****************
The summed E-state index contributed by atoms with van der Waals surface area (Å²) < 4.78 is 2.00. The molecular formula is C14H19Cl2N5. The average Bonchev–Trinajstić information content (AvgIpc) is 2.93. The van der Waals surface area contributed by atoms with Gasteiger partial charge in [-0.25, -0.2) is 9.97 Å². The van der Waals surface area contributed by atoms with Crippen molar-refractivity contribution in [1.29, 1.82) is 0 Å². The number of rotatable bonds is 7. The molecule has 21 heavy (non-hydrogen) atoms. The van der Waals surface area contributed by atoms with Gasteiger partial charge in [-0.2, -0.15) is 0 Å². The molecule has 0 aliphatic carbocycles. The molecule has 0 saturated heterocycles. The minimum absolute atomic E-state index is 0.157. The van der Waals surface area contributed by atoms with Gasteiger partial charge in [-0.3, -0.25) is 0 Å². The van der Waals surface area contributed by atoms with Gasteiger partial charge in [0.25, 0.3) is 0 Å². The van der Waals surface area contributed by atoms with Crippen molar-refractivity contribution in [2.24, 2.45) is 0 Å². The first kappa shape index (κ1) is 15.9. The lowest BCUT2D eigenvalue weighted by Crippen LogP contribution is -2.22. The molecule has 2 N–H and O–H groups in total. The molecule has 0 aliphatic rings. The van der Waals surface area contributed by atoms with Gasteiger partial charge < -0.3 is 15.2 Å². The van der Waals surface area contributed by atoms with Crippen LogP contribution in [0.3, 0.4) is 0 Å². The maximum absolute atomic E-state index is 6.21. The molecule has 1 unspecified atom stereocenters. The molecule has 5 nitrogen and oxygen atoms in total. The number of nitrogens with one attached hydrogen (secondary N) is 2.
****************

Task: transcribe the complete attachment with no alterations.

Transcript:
The summed E-state index contributed by atoms with van der Waals surface area (Å²) < 4.78 is 2.00. The molecular formula is C14H19Cl2N5. The average Bonchev–Trinajstić information content (AvgIpc) is 2.93. The van der Waals surface area contributed by atoms with Gasteiger partial charge in [-0.25, -0.2) is 9.97 Å². The van der Waals surface area contributed by atoms with Crippen molar-refractivity contribution in [1.29, 1.82) is 0 Å². The number of rotatable bonds is 7. The molecule has 21 heavy (non-hydrogen) atoms. The van der Waals surface area contributed by atoms with Gasteiger partial charge in [-0.2, -0.15) is 0 Å². The molecule has 0 aliphatic carbocycles. The molecule has 0 saturated heterocycles. The minimum absolute atomic E-state index is 0.157. The van der Waals surface area contributed by atoms with Gasteiger partial charge in [-0.3, -0.25) is 0 Å². The van der Waals surface area contributed by atoms with Gasteiger partial charge in [0.25, 0.3) is 0 Å². The van der Waals surface area contributed by atoms with Crippen molar-refractivity contribution in [2.24, 2.45) is 0 Å². The first kappa shape index (κ1) is 15.9. The lowest BCUT2D eigenvalue weighted by Crippen LogP contribution is -2.22. The molecule has 2 N–H and O–H groups in total. The molecule has 0 aliphatic rings. The van der Waals surface area contributed by atoms with Gasteiger partial charge < -0.3 is 15.2 Å². The van der Waals surface area contributed by atoms with Crippen LogP contribution in [0.3, 0.4) is 0 Å². The maximum absolute atomic E-state index is 6.21. The molecule has 1 unspecified atom stereocenters. The molecule has 5 nitrogen and oxygen atoms in total. The number of nitrogens with one attached hydrogen (secondary N) is 2.